In light of the threat represented by the zoning bill, expressions of strength and unity rang out across the province this past week. There were marches and mobilizations in several Indigenous communities of the Meseta (Gan Gan, Sierra Colorada, Gastre, Yala Laubat, Paso de Indios y Lago Rosario, and others) as well as huge demonstrations in Rawson, Puerto Madryn, Trelew, and Esquel, where marchers shouted “Yes to Life, No to Mining” and “The Meseta isn’t a sacrifice zone!” These protests are just the most recent in a long trajectory of taking over the streets and public space to say ‘NO’ to mining that has marked the province for nearly two decades.
The Commission has only a few days left to review both bills, after which it will decide whether or not to debate them and send a recommendation to the general legislature to make a final decision about the fate of mining in the province. The legislature’s final day of operation is December 10th.
Father Tono, a priest from the Meseta who spoke to journalists at a march in Trelew on Monday, noted that the legislature shouldn’t think twice about the decision at hand:
“The government should withdraw the Mining Zoning Bill, but they won’t have the strength or the humility since they are too convinced and too bought to do what they really need to do...They have been bought by the power of President Fernandez and by Pan American Silver’s money. This is unjust because the struggle is very unequal.”
If successful, this bill would benefit Canadian mining companies Pan American Silver and Yamana Gold’s projects in the province, but it would also mark a signal for other potential investors. In the case of Pan American Silver, the company was condemned just a year ago for lobbying parliamentarians to vote in favour of the zoning, and has been reporting on the necessity to reform the legislation in order to move its Navidad project, currently suspended due to the law and widespread opposition, into development.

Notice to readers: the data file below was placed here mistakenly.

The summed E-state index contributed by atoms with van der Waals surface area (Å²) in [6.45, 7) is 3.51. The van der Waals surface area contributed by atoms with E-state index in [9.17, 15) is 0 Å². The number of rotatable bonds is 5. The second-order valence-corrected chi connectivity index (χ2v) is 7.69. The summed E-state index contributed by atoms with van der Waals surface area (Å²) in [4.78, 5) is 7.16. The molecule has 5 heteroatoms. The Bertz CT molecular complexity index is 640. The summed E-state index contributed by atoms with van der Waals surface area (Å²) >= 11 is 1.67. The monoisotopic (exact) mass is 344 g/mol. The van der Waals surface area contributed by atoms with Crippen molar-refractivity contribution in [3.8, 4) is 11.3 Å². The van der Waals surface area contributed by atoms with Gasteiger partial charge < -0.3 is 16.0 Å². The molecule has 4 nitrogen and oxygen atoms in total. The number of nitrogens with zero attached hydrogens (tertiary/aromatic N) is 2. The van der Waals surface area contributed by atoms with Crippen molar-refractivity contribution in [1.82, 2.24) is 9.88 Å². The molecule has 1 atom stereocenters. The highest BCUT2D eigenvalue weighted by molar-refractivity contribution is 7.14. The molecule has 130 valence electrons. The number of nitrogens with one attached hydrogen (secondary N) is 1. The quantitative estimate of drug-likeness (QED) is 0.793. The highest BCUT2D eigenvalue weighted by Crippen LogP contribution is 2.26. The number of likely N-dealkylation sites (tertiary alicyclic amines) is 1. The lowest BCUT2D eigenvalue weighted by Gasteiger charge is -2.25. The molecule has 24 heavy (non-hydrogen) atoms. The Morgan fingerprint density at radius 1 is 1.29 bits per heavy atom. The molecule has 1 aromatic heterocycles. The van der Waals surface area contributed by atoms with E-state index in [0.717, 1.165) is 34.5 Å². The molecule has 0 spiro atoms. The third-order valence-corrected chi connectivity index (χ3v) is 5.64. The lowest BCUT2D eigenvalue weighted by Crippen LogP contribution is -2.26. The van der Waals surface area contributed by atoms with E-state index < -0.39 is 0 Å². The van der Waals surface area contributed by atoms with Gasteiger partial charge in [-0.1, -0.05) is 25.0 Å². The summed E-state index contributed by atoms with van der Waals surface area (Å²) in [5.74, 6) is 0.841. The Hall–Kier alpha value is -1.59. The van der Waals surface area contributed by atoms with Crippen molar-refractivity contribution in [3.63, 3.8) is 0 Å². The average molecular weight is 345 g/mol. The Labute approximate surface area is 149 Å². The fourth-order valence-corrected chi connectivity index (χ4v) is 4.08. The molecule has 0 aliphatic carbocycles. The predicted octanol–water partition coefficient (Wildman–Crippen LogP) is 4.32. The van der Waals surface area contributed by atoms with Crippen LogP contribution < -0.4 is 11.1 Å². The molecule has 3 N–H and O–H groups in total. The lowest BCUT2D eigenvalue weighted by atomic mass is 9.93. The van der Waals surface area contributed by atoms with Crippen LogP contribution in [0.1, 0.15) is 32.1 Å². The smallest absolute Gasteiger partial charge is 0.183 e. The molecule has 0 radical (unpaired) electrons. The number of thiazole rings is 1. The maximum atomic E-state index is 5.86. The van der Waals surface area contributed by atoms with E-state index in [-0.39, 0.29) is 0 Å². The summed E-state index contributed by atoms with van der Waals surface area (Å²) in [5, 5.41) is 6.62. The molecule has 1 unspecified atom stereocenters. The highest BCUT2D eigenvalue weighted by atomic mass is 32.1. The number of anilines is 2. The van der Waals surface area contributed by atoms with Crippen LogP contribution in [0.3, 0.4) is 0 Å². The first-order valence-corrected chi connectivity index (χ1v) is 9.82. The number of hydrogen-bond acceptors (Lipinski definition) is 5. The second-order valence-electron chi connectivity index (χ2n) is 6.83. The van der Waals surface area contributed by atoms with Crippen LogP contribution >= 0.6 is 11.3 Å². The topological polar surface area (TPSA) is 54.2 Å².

Despite the ban, Pan American continues to promote the project in corporate presentations, suggesting that it is still in its ‘portfolio’ and thus subject to investment and speculation. The company also completed an update to its draft baseline and impact studies during the ban. In September Pan American was harshly criticized for requesting a licence for industrial water use for the Navidad project. Despite having suspended mine development in 2012, the company continues to spend money on “community activities” and care and maintenance. Between 2013 and 2019, the company spent $30 million, spending $6 million alone in 2019 (the most it has spent since 2015, see graph attached). It is important to note that there isn´t any more information about how that money was spent. When reviewing the ESTMA (Extractive Secor Transparency Measures Act) report for 2019, the company only reports on cash transfers that went to the National government in the form of royalties and taxes, and money that went to the province of Santa Cruz for its Manatiel Espejo mine. There is nothing about Chubut.
MiningWatch will be watching the legislature closely over the next few days. We support the over 30,000 citizens of Chubut who have raised their voice for nearly two decades to protect their water from mining. Canadian mining companies beware: the future for mining in Chubut is bleak.